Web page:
FALLS CHURCH, Virginia --
The Uniformed Services University of the Health Sciences’ Infectious Disease Clinical Research Program is leading a multi-year study to identify risk factors for COVID-19 in the military population, understand the symptoms and disease course, and investigate clinical outcomes. Brooke Army Medical Center is one of 10 military medical treatment facilities throughout the United States where the study is being conducted.
Epidemiology, Immunology, and Clinical Characteristics of Emerging Infectious Diseases with Pandemic Potential - or EPICC - study hopes to inform the Military Health System on ways to improve the patient care and treatment, infection, and disease prevention of those with COVID-19. USU is working in partnership with a network of military commands, treatment facilities, and laboratories across the country for EPICC.
Findings from the study “will support further understanding of the impact of SARS-COV-2 infection on active-duty readiness, acute and chronic clinical outcomes, the effectiveness of new treatments and vaccines, and address questions related to the emergence of new variants and their clinical impact,” said Dr. Brian Agan, deputy science director of IDCRP and principal investigator of the study.
The study is also evaluating how long the immune response to the COVID-19 vaccines lasts, breakthrough infections - which happen when a vaccinated individual becomes sick from the same illness the vaccination is designed to prevent - and how they behave over time and estimating vaccine effectiveness, said Agan, who is also an employee of the Henry M. Jackson Foundation for the Advancement of Military Medicine, Inc.
Department of Defense service members and MHS beneficiaries of any age with COVID-19-like illness who are admitted to the hospital or treated as outpatients at an EPICC site can join. Likewise, those 18 years or older who have been tested for COVID-19, whether they tested positive or negative, can participate in the online portion of the study, which includes self-collected blood specimens for selected participants.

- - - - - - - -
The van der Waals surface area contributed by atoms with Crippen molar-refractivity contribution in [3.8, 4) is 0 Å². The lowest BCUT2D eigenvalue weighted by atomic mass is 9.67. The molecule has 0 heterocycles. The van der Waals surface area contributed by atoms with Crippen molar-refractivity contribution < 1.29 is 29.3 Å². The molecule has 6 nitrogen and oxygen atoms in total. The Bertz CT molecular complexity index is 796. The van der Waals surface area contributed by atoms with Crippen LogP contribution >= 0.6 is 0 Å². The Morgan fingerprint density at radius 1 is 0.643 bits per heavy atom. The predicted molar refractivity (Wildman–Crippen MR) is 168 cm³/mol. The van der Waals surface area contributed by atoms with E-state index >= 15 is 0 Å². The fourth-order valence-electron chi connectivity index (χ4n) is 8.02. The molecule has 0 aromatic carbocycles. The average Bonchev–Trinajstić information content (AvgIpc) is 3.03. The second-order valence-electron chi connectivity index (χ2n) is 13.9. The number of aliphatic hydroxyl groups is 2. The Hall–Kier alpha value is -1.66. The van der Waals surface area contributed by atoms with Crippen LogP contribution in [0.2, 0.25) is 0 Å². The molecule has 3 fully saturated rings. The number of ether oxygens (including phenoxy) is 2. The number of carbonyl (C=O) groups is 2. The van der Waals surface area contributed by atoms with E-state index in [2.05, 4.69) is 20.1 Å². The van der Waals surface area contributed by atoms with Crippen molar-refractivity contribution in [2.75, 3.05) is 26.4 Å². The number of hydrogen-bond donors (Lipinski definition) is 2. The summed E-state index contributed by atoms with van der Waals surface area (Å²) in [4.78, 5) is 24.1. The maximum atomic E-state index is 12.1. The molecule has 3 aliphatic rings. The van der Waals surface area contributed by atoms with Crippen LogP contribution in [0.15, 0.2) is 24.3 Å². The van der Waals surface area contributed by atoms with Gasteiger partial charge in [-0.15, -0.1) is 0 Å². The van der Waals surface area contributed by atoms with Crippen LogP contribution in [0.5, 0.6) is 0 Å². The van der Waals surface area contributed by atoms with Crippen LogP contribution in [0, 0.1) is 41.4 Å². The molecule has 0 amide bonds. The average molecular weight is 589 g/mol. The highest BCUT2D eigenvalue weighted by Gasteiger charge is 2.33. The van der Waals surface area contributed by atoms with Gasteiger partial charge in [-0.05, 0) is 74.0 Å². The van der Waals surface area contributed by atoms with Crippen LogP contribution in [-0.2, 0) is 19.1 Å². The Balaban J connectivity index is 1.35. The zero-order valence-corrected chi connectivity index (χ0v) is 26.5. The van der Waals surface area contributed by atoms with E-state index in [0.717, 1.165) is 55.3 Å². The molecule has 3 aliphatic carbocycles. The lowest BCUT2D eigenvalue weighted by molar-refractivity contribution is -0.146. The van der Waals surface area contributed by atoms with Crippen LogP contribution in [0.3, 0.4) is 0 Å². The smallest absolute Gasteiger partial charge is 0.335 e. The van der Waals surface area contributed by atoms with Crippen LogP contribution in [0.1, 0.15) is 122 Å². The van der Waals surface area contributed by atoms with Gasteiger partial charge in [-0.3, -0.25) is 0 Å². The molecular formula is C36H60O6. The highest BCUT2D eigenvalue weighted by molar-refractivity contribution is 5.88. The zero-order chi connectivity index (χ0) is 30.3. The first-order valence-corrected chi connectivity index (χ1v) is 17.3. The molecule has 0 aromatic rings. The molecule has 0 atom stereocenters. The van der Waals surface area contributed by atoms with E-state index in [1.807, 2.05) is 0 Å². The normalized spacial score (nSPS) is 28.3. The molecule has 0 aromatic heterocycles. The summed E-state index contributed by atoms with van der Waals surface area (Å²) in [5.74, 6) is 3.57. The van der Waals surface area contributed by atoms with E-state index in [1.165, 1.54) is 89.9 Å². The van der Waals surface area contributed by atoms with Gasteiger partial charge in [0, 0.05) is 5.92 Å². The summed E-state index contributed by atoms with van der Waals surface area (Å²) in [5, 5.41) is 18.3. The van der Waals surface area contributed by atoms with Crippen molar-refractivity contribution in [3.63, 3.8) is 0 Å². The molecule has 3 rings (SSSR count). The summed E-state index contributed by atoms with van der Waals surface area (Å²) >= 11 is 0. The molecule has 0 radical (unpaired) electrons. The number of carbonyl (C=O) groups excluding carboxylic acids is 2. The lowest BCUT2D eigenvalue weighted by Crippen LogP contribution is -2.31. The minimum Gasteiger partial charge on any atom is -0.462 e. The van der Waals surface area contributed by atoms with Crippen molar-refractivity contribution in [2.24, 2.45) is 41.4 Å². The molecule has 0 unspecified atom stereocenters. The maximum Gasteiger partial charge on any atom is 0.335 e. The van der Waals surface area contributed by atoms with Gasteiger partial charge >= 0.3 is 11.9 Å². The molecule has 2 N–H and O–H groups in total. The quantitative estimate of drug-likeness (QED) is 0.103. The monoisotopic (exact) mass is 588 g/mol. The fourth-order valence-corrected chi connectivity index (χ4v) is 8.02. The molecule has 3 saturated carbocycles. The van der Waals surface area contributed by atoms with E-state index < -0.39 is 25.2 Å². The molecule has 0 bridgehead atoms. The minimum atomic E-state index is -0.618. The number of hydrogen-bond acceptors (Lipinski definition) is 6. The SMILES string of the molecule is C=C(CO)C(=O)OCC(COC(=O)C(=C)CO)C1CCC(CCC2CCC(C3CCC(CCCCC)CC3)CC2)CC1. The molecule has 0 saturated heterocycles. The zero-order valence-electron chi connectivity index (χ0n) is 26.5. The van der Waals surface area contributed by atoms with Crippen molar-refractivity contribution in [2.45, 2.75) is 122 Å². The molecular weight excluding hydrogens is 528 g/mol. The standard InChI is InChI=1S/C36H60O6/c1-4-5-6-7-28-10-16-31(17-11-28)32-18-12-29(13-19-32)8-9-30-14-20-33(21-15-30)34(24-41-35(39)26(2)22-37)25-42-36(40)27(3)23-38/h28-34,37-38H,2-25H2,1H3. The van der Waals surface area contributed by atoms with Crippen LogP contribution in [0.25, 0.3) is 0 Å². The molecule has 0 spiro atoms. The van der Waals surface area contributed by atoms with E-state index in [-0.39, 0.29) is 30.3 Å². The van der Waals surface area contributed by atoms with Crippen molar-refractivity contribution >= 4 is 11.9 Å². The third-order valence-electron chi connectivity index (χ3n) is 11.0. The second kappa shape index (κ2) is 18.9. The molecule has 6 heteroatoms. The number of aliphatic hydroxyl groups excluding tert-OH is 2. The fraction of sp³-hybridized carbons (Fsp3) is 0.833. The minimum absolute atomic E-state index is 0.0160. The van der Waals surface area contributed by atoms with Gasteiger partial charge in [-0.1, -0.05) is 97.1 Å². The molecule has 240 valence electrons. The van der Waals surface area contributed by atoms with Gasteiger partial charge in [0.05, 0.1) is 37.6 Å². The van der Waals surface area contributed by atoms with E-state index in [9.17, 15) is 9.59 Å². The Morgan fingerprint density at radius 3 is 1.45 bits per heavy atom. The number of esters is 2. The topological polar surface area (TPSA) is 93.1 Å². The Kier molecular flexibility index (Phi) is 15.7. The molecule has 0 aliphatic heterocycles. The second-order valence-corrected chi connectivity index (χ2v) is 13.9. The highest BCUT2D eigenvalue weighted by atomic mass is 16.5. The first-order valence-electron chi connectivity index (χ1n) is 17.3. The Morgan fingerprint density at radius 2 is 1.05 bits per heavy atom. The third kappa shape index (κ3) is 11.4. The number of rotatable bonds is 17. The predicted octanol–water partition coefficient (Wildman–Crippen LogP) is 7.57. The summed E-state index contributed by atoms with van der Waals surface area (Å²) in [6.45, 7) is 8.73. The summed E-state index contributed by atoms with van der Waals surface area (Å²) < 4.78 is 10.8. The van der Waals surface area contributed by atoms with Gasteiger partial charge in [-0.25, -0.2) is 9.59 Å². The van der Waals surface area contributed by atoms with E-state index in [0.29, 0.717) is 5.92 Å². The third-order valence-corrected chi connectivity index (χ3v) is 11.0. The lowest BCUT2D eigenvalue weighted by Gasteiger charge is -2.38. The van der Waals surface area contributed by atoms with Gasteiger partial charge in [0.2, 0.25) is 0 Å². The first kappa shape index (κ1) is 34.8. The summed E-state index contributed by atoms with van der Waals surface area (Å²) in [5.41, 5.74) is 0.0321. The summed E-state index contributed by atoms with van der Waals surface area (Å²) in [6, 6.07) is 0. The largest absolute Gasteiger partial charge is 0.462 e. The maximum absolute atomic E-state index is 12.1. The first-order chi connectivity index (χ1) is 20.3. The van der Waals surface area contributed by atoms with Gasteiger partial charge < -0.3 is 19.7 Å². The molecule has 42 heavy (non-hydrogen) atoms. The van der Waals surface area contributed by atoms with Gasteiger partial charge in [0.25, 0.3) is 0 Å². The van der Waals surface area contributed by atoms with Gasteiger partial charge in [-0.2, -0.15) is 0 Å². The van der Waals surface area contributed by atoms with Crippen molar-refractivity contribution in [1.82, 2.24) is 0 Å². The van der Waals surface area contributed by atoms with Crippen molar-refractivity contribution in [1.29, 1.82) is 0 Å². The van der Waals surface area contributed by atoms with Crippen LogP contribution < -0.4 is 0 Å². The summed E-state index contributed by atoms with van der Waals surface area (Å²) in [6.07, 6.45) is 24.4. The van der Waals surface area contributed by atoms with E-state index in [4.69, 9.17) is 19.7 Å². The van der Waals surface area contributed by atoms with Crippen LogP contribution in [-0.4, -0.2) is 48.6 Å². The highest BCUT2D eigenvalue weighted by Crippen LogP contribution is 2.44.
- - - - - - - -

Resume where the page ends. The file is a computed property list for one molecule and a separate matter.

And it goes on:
The protocol was recently updated to also enroll COVID-19 vaccine recipients and will initiate recruitment upon approval, said Navy Capt. (Dr.) Timothy Burgess, program director of IDCRP, who oversees the study. Eligible beneficiaries who are interested in participating in EPICC can submit an online screening form to join.
“In addition, asymptomatic individuals with a high risk of exposure are also eligible for enrollment in EPICC, which includes health care workers and close contacts of cases,” Burgess said. “Particularly, health care workers who have received a COVID-19 vaccination will be an important population for studies to examine vaccine effectiveness and outcomes.”
Data from inpatient, outpatient, and online participants, including their clinical characteristics, comorbidities, the clinical course of their illness, treatment, immunology, and outcomes, is being collected for the study.
“Questionnaires are provided to enrollees to collect information on demographics, symptoms at initial presentation and chronic or persisting symptoms during follow-up, exposure history, and lifestyle factors,” Burgess said. “Clinical and research specimens collected from enrollees are examined using molecular, serological, and other immune assays in collaboration USU and non-USU partner laboratories.”
Hospital Corpsman 3rd Class Charles Cambern holds up a numbered sign as patients circle through to receive the COVID-19 vaccine as part of Operation Warp Speed at Walter Reed National Military Medical Center.